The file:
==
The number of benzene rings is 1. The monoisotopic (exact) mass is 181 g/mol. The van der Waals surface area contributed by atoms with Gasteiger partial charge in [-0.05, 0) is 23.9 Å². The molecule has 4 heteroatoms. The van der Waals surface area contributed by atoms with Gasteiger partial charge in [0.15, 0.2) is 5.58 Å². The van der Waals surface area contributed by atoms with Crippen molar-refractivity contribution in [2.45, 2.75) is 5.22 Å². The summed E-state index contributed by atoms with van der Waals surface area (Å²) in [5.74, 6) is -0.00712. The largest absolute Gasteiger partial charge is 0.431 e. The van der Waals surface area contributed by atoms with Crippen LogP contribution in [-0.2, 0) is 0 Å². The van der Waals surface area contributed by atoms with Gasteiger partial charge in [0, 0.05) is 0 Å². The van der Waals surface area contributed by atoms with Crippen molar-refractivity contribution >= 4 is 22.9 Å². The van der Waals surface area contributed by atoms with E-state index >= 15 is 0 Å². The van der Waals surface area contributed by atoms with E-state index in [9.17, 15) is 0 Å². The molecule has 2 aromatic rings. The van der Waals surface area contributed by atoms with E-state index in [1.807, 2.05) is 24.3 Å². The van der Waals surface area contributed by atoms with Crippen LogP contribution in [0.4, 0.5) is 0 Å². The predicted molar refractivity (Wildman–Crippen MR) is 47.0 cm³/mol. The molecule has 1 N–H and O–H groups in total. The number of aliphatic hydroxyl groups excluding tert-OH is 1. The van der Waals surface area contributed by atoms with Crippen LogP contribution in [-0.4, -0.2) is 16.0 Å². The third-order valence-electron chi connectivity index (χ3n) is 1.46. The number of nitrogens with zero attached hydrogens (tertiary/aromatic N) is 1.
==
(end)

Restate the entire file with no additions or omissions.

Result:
The number of benzene rings is 1. The monoisotopic (exact) mass is 181 g/mol. The van der Waals surface area contributed by atoms with Gasteiger partial charge in [-0.05, 0) is 23.9 Å². The molecule has 4 heteroatoms. The van der Waals surface area contributed by atoms with Gasteiger partial charge in [0.15, 0.2) is 5.58 Å². The van der Waals surface area contributed by atoms with Crippen molar-refractivity contribution in [2.45, 2.75) is 5.22 Å². The summed E-state index contributed by atoms with van der Waals surface area (Å²) in [5.74, 6) is -0.00712. The largest absolute Gasteiger partial charge is 0.431 e. The van der Waals surface area contributed by atoms with Crippen LogP contribution in [-0.2, 0) is 0 Å². The van der Waals surface area contributed by atoms with Gasteiger partial charge in [0, 0.05) is 0 Å². The van der Waals surface area contributed by atoms with Crippen molar-refractivity contribution >= 4 is 22.9 Å². The van der Waals surface area contributed by atoms with E-state index >= 15 is 0 Å². The van der Waals surface area contributed by atoms with E-state index in [9.17, 15) is 0 Å². The molecule has 2 aromatic rings. The van der Waals surface area contributed by atoms with E-state index in [1.807, 2.05) is 24.3 Å². The van der Waals surface area contributed by atoms with Crippen LogP contribution in [0.4, 0.5) is 0 Å². The predicted molar refractivity (Wildman–Crippen MR) is 47.0 cm³/mol. The molecule has 1 N–H and O–H groups in total. The number of aliphatic hydroxyl groups excluding tert-OH is 1. The van der Waals surface area contributed by atoms with Crippen LogP contribution in [-0.4, -0.2) is 16.0 Å². The third-order valence-electron chi connectivity index (χ3n) is 1.46. The number of nitrogens with zero attached hydrogens (tertiary/aromatic N) is 1.